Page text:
Thursday, 26 June 2008

News from the Arroyosphere

Taken from Raymond Arroyo's Blog at EWTN:

Since the broadcast of this week's World Over, my mail box has runneth over with correspondents outraged over the Bishop's Conference inability to come up with a clean, faithful, lyrical English translation of the Mass prayers and readings. Many wrote of their desire to hear language at Mass that "uplifts" and "challenges." One woman said, "It shouldn't sound like the conversation we have over coffee after Mass. We are there to seek God, not each other. The prayers should sound different." I am inclined to agree.

A good number of our correspondents suggested that we simply scrap the endless translating and simply celebrate the new Mass in latin. But presumably you would still need a standardized English translation of the scripture for reading from the pulpit.

One of the funniest reflections on the translations of prayers currently used in the Mass came from a pastor who wrote: "As a priest I sometimes scratch my head wondering if even God can figure out what we're asking. A couple of examples: The Collect for the 21st Sunday in Ordinary Time asks God to "help us seek the values that will give us lasting joy in this changing world" and one of the Collects in Advent asks God to "open our hearts in welcome."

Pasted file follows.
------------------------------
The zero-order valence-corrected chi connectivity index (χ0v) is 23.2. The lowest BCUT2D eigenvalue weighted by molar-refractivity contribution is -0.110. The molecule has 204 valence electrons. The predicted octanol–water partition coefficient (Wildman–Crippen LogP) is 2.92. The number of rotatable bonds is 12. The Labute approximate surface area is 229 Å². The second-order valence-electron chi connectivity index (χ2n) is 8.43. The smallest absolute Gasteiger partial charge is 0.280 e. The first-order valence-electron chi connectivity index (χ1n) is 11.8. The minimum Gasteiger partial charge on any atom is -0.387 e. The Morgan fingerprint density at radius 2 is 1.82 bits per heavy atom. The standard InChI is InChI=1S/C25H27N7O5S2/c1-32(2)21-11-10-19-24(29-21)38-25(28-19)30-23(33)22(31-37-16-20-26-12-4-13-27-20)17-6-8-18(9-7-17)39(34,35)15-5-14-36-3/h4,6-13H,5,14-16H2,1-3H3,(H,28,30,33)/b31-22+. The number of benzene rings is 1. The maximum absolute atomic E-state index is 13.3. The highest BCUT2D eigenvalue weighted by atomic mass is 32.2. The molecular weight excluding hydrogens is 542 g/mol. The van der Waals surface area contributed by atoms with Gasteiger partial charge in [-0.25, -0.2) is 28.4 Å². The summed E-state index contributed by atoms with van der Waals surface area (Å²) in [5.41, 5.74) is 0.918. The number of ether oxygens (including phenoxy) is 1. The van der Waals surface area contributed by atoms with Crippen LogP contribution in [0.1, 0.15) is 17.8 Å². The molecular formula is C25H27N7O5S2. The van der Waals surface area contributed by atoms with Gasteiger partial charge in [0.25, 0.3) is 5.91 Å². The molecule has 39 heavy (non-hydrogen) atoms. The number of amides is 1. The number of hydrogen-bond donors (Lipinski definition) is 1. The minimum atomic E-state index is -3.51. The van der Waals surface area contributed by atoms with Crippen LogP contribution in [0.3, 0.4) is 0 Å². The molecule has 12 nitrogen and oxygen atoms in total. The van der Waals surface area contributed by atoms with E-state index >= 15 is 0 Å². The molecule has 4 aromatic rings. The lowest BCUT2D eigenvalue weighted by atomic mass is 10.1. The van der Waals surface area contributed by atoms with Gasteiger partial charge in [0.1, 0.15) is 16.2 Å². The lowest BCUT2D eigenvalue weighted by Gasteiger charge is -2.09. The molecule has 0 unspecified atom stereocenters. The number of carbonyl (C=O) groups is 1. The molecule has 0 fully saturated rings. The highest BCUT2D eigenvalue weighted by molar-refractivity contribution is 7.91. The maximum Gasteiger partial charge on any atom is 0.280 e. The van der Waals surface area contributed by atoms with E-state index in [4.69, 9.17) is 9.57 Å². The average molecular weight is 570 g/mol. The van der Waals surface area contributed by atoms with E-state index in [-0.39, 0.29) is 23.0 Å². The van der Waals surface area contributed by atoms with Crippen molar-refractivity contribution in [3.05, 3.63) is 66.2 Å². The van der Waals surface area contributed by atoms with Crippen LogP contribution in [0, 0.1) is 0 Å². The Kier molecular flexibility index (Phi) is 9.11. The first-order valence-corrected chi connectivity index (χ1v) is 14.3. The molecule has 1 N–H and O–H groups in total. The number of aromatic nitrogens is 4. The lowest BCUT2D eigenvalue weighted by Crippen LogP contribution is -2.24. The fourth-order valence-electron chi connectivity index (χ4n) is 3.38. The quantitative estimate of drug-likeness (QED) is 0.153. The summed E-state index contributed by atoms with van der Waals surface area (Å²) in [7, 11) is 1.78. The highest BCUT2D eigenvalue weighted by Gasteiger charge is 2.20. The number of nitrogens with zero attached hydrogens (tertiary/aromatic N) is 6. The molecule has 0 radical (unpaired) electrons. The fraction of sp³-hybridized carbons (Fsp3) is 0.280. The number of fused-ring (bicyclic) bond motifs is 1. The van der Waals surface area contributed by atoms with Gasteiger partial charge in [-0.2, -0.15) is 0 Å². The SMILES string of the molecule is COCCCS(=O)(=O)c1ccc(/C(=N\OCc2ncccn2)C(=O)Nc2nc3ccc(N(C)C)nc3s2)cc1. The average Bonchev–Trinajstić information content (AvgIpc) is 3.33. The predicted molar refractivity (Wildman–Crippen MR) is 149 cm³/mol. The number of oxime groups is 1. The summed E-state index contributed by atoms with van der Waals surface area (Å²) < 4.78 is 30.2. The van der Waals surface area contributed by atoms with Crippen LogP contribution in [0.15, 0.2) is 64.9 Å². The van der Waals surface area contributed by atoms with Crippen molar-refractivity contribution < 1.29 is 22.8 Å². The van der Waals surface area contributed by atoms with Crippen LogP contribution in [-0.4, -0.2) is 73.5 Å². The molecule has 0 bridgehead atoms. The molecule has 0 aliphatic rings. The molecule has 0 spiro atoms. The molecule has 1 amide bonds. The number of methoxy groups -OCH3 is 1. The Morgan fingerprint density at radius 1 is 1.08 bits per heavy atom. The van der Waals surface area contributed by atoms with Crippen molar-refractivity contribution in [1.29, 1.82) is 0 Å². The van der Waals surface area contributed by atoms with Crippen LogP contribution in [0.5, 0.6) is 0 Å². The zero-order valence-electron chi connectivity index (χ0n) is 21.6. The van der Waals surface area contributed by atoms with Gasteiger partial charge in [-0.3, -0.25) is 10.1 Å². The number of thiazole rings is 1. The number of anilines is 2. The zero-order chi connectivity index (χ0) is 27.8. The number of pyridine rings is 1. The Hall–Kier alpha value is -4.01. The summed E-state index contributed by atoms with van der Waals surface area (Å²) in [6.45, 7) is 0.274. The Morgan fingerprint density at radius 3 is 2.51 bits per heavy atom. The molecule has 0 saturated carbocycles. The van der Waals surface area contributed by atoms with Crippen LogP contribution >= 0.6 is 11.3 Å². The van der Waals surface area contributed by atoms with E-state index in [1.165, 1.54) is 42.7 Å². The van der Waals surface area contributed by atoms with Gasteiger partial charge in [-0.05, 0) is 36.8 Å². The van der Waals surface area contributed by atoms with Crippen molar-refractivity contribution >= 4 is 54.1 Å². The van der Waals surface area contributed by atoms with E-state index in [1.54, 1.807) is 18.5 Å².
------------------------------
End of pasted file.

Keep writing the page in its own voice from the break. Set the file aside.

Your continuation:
I think a good many hearts would welcome a standardized Catholic Bible that actually contained the readings of the Gospel heard at Mass. This, it seems to me, would be a good place to begin. With time tested Bibles like the Douay and the Catholic Revised Standard Edition already in print, couldn't we just use one of those versions and spare ourselves the expense and anguish of endless Scripture translations?

As for the canard that Catholics yearn to "pray in contemporary language at Mass," lets look at the Hail Mary. For centuries English speaking Catholics have prayed, "...the Lord is with thee. Blessed art thou amongst women..." My grand parents said it. My parents said it. And my children say it today. There is a musicality and rhythm in the old language that adheres it to the memory and the heart. Translators would do well to remember this as they go about their business. Catholics like things that last, even audible things. And while I realize this might put the "Liturgical Translator Industry" quickly out of business, some things are more important than staying in business. Transcendent worship of God would certainly qualify.

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